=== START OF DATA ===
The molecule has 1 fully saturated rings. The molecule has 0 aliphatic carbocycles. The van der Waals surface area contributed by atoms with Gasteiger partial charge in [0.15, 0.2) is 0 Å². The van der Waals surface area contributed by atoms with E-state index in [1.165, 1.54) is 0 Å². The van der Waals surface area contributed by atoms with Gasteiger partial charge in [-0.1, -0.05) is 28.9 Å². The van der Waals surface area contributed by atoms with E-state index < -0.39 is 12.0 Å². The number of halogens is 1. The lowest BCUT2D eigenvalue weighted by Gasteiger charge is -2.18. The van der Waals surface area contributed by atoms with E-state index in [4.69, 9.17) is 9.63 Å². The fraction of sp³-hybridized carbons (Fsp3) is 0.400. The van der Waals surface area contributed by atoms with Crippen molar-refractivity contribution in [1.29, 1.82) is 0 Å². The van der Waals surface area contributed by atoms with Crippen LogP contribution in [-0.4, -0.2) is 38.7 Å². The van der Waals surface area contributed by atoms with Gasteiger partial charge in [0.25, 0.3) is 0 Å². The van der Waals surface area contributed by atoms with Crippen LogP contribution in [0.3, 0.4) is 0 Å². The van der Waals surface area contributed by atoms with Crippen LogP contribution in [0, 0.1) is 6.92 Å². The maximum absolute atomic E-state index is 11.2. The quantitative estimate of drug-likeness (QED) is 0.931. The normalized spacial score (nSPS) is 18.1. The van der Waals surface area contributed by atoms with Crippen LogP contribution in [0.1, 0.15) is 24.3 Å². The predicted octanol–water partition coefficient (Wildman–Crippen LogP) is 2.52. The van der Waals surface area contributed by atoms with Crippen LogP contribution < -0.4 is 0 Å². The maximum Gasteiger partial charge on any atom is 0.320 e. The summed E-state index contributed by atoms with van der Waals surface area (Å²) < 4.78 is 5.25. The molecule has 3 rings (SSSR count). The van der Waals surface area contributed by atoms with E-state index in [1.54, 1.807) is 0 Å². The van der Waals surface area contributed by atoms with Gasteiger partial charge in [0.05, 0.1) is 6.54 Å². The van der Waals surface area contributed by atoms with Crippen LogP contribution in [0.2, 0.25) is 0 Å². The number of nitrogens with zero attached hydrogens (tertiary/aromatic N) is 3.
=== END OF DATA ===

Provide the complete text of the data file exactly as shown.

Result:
The molecule has 1 fully saturated rings. The molecule has 0 aliphatic carbocycles. The van der Waals surface area contributed by atoms with Gasteiger partial charge in [0.15, 0.2) is 0 Å². The van der Waals surface area contributed by atoms with E-state index in [1.165, 1.54) is 0 Å². The van der Waals surface area contributed by atoms with Gasteiger partial charge in [-0.1, -0.05) is 28.9 Å². The van der Waals surface area contributed by atoms with E-state index < -0.39 is 12.0 Å². The number of halogens is 1. The lowest BCUT2D eigenvalue weighted by Gasteiger charge is -2.18. The van der Waals surface area contributed by atoms with E-state index in [4.69, 9.17) is 9.63 Å². The fraction of sp³-hybridized carbons (Fsp3) is 0.400. The van der Waals surface area contributed by atoms with Crippen molar-refractivity contribution in [1.29, 1.82) is 0 Å². The van der Waals surface area contributed by atoms with Crippen LogP contribution in [-0.4, -0.2) is 38.7 Å². The van der Waals surface area contributed by atoms with Gasteiger partial charge in [0.25, 0.3) is 0 Å². The van der Waals surface area contributed by atoms with Crippen LogP contribution in [0.3, 0.4) is 0 Å². The van der Waals surface area contributed by atoms with Crippen LogP contribution in [0, 0.1) is 6.92 Å². The maximum absolute atomic E-state index is 11.2. The quantitative estimate of drug-likeness (QED) is 0.931. The normalized spacial score (nSPS) is 18.1. The van der Waals surface area contributed by atoms with Crippen LogP contribution in [0.1, 0.15) is 24.3 Å². The predicted octanol–water partition coefficient (Wildman–Crippen LogP) is 2.52. The van der Waals surface area contributed by atoms with Crippen LogP contribution < -0.4 is 0 Å². The maximum Gasteiger partial charge on any atom is 0.320 e. The summed E-state index contributed by atoms with van der Waals surface area (Å²) < 4.78 is 5.25. The molecule has 3 rings (SSSR count). The van der Waals surface area contributed by atoms with E-state index in [1.54, 1.807) is 0 Å². The van der Waals surface area contributed by atoms with Gasteiger partial charge in [0.05, 0.1) is 6.54 Å². The van der Waals surface area contributed by atoms with Crippen LogP contribution in [0.2, 0.25) is 0 Å². The number of nitrogens with zero attached hydrogens (tertiary/aromatic N) is 3.